LOS ANGELES (AP) -- The only man to be criminally charged in the San Bernardino terror attack has agreed to plead guilty to providing the high-powered rifles used to kill 14 people and injure nearly two dozen others and to plotting a mass killing with the gunman that they never carried out, court records say.
Enrique Marquez Jr., 25, of Riverside, admitted in a plea agreement released Tuesday that he bought the assault rifles used by Syed Rizwan Farook and his wife, Tashfeen Malik, in the Dec. 2, 2015, attack at a public health agency. Farook and Malik were later killed in a gunfight with authorities.
Marquez also agreed to plead guilty to making false statements when he purchased the firearms used in the attack.
Prosecutors said Marquez acknowledged being a "straw buyer" when he purchased two AR-15 rifles from a sporting goods store that were used in the attack at the Inland Regional Center in San Bernardino. Prosecutors have said Marquez agreed to buy the weapons because the attackers feared Farook's Middle Eastern appearance might arouse suspicion. Prosecutors said there is no evidence Marquez participated in the San Bernardino massacre or had advance knowledge of it.
Marquez also admitted to plotting with Farook in 2011 and 2012 to massacre college students and gun down motorists on a gridlocked California freeway, though those attacks never occurred.
Federal officials said the duo had envisioned halting traffic on state Route 91 with explosives and then firing at trapped motorists, or tossing pipe bombs into a crowded cafeteria at Riverside City College.
Marquez said he backed out of the plot after four men in the area about 60 miles inland from Los Angeles were arrested on terrorism charges in late 2012, the FBI has said in court documents.
"While his earlier plans to attack a school and a freeway were not executed, the planning clearly laid the foundation for the 2015 attack on the Inland Regional Center," U.S. Attorney Eileen M. Decker said Tuesday.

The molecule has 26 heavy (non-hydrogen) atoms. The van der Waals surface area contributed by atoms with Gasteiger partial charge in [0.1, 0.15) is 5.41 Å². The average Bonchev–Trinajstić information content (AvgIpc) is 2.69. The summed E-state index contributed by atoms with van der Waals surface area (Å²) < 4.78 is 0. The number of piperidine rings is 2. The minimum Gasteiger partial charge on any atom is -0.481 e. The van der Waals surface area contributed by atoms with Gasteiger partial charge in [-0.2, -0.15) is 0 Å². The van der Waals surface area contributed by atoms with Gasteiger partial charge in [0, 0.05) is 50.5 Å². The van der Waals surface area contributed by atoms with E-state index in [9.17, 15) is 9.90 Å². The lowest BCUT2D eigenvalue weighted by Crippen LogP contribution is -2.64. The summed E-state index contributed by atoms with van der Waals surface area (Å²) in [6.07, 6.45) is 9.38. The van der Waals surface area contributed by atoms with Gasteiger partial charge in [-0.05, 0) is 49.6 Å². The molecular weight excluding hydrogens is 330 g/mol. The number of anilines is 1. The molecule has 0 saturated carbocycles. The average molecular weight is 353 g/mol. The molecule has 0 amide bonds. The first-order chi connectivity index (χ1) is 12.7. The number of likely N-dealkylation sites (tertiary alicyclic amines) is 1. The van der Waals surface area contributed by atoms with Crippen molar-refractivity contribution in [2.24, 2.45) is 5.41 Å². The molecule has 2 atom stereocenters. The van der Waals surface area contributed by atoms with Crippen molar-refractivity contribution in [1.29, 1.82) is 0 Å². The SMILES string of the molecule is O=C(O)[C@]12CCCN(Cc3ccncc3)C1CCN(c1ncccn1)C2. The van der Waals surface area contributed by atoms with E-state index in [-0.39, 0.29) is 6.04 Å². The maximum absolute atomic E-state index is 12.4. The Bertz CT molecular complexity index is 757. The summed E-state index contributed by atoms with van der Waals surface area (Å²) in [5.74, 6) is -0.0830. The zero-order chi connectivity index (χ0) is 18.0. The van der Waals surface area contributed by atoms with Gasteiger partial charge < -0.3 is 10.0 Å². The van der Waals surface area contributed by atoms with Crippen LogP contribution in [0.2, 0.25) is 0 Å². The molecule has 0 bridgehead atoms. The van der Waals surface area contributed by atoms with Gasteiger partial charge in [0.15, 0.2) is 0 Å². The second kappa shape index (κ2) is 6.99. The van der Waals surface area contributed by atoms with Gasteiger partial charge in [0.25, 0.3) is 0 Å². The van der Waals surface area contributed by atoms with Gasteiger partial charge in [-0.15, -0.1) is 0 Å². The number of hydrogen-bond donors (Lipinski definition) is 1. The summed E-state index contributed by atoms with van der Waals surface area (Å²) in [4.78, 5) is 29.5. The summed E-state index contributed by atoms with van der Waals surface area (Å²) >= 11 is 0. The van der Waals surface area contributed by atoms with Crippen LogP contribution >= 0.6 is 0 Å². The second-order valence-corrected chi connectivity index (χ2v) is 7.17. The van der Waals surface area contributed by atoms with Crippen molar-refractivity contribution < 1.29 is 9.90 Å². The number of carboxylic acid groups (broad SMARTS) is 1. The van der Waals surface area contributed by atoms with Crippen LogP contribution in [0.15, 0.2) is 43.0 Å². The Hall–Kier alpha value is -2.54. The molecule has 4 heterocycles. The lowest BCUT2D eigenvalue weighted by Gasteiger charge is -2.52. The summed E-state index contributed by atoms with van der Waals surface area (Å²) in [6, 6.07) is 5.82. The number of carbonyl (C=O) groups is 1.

Marquez, who could face up to 25 years in prison, is scheduled to appear before a federal judge on Thursday. His attorney didn't immediately respond to messages seeking comment.
Mandy Pifer, whose boyfriend Shannon Johnson was killed in the terror attack, said the plea agreement brought mixed emotions.
"It's a hell of a day to come out, Valentine's Day," the 42-year-old Los Angeles resident said. "I'm relieved that it won't be a long trial. If it'll be finished sooner, I'm all for it."
She said she planned to speak at Marquez's sentencing about the impact her boyfriend's killing has had on her. In his last moments, Johnson huddled with a colleague under a table, shielding her from the bullets.
"It is what it is," she said. "Nothing's going to bring him back."
Marquez and Farook first met in 2005 after Marquez moved next door to Farook's family in Riverside, about 55 miles east of downtown Los Angeles, officials said. The then-teens would meet in Farook's garage and Farook, a Muslim, began educating his new friend about his religion. Marquez converted and became a Muslim in 2007.
The FBI said the two began discussing extremist views shortly after Marquez converted. By late 2011, Marquez spent most of his time at Farook's home, where he read Inspire magazine, an official publication of al-Qaida in the Arabian Peninsula; watched videos produced by al-Qaida's affiliate in Somalia; and studied radical material online, federal officials said.
Associated Press writer Amanda Lee Myers contributed to this report.